At 11:00 pm on 31 December 2020, the Brexit transition period ended, and the UK’s departure from the European Union (the “EU”) was complete. Whilst the UK and the EU concluded the Trade and Cooperation Agreement (“TCA”) on 24 December 2020, which would provisionally govern the future relationship from 1 January 2021 onwards, the UK and the EU did not – unsurprisingly perhaps – agree on any future regime governing cross-border judicial cooperation and enforcement of judgments in relation to civil and commercial matters. Whilst there remains considerable uncertainty regarding the legal regime governing UK-EU court proceedings, international arbitration as a tool for resolving cross-border disputes remains unaffected. Brexit may have, in fact, made English Law and London as a seat of arbitration more attractive. This article briefly discusses why London continues to be an attractive seat for international arbitration amongst users globally.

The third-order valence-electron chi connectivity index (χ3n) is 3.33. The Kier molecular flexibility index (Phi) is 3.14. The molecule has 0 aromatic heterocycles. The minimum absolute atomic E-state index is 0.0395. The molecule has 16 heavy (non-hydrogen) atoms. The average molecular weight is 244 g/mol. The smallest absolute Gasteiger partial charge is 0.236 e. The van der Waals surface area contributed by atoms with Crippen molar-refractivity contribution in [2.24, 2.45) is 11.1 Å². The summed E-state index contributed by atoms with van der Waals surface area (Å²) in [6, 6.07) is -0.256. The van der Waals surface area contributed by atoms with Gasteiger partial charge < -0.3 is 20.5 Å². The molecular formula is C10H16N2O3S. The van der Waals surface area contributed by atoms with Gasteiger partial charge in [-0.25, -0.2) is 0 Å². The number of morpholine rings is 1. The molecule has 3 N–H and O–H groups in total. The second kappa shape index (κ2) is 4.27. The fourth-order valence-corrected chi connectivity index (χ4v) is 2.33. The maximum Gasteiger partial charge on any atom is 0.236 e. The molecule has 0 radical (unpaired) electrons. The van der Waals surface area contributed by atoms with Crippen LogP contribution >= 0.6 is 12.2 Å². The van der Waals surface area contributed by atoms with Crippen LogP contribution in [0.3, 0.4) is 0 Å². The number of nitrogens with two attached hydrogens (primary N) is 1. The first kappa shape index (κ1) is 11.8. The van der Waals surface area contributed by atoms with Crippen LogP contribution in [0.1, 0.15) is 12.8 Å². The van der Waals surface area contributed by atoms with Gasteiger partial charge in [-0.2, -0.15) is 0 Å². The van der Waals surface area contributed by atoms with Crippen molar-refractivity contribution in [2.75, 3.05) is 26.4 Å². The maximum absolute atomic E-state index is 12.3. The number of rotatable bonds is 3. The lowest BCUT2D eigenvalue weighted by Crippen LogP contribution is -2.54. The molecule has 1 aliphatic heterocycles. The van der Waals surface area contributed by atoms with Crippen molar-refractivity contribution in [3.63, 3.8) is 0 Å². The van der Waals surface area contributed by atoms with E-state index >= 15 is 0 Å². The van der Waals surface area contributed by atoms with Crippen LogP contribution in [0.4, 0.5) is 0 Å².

Brexit does not impact the enforcement of London seated arbitral awards
The end goal in any dispute is to eventually be able to successfully enforce a judgment (in the case of litigation) or an award (in the case of arbitrations) in a jurisdiction where the losing party has assets. With Brexit leading to non-applicability of both the Brussels Recast Regulation (Regulation 1215/2012), which governed the enforcement of UK court judgments across the EU and the 2007 Lugano Convention, which resembles the Brussels Convention in most respects, there remains uncertainty with respect to cross border enforcement of judgements in the UK and the EU, at least until the UK is approved as a member of the Lugano Convention.